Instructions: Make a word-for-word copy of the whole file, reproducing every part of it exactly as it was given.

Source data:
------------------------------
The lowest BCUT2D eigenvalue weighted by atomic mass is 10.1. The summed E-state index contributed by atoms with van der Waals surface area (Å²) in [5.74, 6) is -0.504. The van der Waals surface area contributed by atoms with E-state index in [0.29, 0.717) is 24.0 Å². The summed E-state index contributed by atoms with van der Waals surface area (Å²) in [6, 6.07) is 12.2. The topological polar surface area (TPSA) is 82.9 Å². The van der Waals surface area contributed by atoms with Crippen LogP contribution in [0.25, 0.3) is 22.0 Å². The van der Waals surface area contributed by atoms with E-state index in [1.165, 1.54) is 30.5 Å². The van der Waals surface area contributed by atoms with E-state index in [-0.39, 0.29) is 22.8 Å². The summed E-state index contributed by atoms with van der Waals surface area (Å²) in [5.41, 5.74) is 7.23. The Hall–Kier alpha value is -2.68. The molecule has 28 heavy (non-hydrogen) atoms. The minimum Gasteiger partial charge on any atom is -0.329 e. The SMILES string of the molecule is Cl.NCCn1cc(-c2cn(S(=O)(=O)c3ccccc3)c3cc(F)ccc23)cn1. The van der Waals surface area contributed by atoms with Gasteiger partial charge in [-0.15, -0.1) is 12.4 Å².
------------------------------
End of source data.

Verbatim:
The lowest BCUT2D eigenvalue weighted by atomic mass is 10.1. The summed E-state index contributed by atoms with van der Waals surface area (Å²) in [5.74, 6) is -0.504. The van der Waals surface area contributed by atoms with E-state index in [0.29, 0.717) is 24.0 Å². The summed E-state index contributed by atoms with van der Waals surface area (Å²) in [6, 6.07) is 12.2. The topological polar surface area (TPSA) is 82.9 Å². The van der Waals surface area contributed by atoms with Crippen LogP contribution in [0.25, 0.3) is 22.0 Å². The van der Waals surface area contributed by atoms with E-state index in [1.165, 1.54) is 30.5 Å². The van der Waals surface area contributed by atoms with E-state index in [-0.39, 0.29) is 22.8 Å². The summed E-state index contributed by atoms with van der Waals surface area (Å²) in [5.41, 5.74) is 7.23. The Hall–Kier alpha value is -2.68. The molecule has 28 heavy (non-hydrogen) atoms. The minimum Gasteiger partial charge on any atom is -0.329 e. The SMILES string of the molecule is Cl.NCCn1cc(-c2cn(S(=O)(=O)c3ccccc3)c3cc(F)ccc23)cn1. The van der Waals surface area contributed by atoms with Gasteiger partial charge in [-0.15, -0.1) is 12.4 Å².